A glass above – exploring the Costa Alentejana’s unique wineries in Portugal

December 19, 2012

I expect that the Costa Alentejana in Portugal wouldn’t immediately jump to mind on many people’s lists of the world’s foremost wine regions.  The Alentejo, perhaps, but its coastal region? Probably not.

Yet, after a short visit (courtesy of our clients the Costa Alentejana Tourist Board and Sunvil Discovery), I discovered why this little-known wedge of Portugal is beginning to turn some wine aficionados’ heads.

Occupying a third of Portugal, the Alentejo boasts 22,000 hectares of sun-drenched vineyards and 250 independent wineries. And, despite being a relatively young wine region – it has only been a major producer since the 1990s – almost one in every two bottles of wine consumed in Portugal is now produced in the Alentejo.

The Costa Alentejana wineries are unique because of their location. Close proximity to the sea means less fluctuation of temperatures between day and night – with a hot sun and cooling breezes during the day – as well as, very often, sandy soils that contribute to the wines’ particular characteristics. 

After meeting nine of Costa Alentejana’s wine producers and visiting four vineyards, I quickly realised that wine is not just a drink on the Costa Alentejana, but an expression of this region’s culture, too. Small, family-run vineyards dominate, and their desire to support their local communities and protect the environment is noticeable from the outset. Furthermore, the wine producers are not only striving for quality over quantity, but they are also keen to produce something a little bit different.

This determination, coupled with the Costa Alentejana’s unique climate and varied soil composition, means the region’s burgeoning reputation for wine is fully justified, and the scene is set for the production of a vast variety of wines.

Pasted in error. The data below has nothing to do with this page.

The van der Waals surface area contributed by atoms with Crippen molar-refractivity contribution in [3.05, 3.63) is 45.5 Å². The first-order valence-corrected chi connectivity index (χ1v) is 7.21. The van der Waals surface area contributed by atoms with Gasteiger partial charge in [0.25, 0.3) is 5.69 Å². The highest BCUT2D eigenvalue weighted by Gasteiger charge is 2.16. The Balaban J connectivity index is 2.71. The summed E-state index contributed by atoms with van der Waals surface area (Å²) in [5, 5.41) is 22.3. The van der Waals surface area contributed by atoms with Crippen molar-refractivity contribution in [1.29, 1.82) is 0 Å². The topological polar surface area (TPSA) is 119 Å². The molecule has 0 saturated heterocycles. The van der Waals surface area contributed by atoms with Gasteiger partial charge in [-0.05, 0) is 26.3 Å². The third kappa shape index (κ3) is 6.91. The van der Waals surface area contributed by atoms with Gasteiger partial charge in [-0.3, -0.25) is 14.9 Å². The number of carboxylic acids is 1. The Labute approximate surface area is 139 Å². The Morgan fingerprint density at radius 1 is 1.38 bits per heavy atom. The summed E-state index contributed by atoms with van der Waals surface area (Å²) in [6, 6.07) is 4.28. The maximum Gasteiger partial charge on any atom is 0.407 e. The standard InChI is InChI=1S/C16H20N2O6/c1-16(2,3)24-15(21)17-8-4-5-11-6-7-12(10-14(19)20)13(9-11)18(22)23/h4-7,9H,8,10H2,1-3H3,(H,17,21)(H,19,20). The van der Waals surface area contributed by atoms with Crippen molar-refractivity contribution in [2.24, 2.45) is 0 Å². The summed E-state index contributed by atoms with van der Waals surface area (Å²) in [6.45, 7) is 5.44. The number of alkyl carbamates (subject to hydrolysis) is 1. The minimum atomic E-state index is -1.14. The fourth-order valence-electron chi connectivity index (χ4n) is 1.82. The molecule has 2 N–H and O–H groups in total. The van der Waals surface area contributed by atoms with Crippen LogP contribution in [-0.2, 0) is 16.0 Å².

Whilst some wineries choose to use the traditional grapes and blends, others are looking to take Portuguese wine production to the next level by introducing grapes from other famous regions – such as the French grapes Syrah and Cabernet Sauvignon – and blending them with typical Portuguese grapes.

At Herdade da Comporta, a blend of purely native Portuguese grape varieties holds sway. Here they create Paros (comprising Alicante Bouschet, Aragonez, Trincadeira and Touriga Nacional grapes) and No.9 (Alicante Bouschet) wines, both earthy tipples in flavour, and age-worthy due to a greater acidity.  The Herdade da Comporta red wine (Aragonez, Trincadeira, Alicante Bouschet and Touriga Franca), meanwhile, has a much fruitier aroma.


And then there’s Herdade do Portocarro, which is currently selling its wines in tantalisingly small quantities in London’s Zuma and Cinnamon Club restaurants. As a fan of French and Italian wine, Portocarro owner Jose da Mota Capitao (an agricultural engineer by trade) has gone one step further in his wine production by using a unique combination of key grapes from different wine regions.

His prized wine, Cavalo Maluco, which translates as ‘Crazy Horse’, is created from a rare blend of Touriga Franca, Touriga Nacional and Petit Verdot (principally used in classic Bordeaux blends) grapes, while his Anime wine uses the Italian grape Sangiovese to produce its intense flavour.

(Laura Manning)